Crime numbers don't lie
Jackson County Sheriff Nathan Sickler says crime statistics bear out the need for a new county jail. Ashland and Talent city leaders should consider that and reconsider their decision to block city their constituents from voting on a taxing district to pay for the project.
The two city councils were the only ones in the county to refuse Sickler’s request to refer the taxing district to voters, forcing the sheriff to postpone putting the measure on the November ballot. A county-wide district is needed to keep the cost as low as possible, and every community in the county benefits from the jail.
The existing jail, opened in 1981, is far too small for a county that numbers nearly 215,000 people. A 60-bed expansion in the jail’s basement raised the total capacity to 315 beds, but no further expansion is possible.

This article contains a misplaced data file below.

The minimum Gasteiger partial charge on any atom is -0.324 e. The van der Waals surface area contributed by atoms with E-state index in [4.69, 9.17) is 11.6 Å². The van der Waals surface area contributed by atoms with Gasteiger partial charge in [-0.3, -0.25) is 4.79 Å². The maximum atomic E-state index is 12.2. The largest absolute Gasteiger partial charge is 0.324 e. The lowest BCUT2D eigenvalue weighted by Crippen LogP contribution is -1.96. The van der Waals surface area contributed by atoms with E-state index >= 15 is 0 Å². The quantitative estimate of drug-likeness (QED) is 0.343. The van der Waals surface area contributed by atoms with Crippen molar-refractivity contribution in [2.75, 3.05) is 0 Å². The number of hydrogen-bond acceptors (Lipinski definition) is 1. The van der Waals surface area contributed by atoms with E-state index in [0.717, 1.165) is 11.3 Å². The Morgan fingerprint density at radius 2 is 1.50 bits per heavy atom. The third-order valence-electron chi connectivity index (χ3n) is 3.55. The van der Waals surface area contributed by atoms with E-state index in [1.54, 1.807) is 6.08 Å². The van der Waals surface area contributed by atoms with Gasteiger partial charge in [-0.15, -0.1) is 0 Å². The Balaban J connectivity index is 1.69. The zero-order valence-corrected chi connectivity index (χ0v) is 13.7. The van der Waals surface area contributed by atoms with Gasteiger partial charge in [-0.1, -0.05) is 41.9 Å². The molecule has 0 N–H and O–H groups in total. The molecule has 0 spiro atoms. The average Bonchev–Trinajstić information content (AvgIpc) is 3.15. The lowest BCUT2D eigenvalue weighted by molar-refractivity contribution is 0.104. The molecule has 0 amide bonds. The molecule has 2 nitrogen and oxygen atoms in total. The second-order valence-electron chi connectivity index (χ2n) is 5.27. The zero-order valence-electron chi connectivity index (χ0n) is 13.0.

When the basement was closed in 2016 for a lack of staffing, reports of Part 1 crimes — murder, rape, robbery, aggravated assault, burglary and theft — rose 29% for the year in Ashland. When the basement beds reopened for part of 2017, Part 1 reports rose only 5%, and Part 1 and 2 crimes (Part 2 includes drugs, lower level assaults and DUII, among others) dropped 7% in 2018.
Opponents want money spent on the root causes of crime rather than incarceration. But the new jail would provide drug treatment, counseling and other services not possible now. The numbers show that adequate jail space means improved public safety — and more jail beds don’t mean more crime.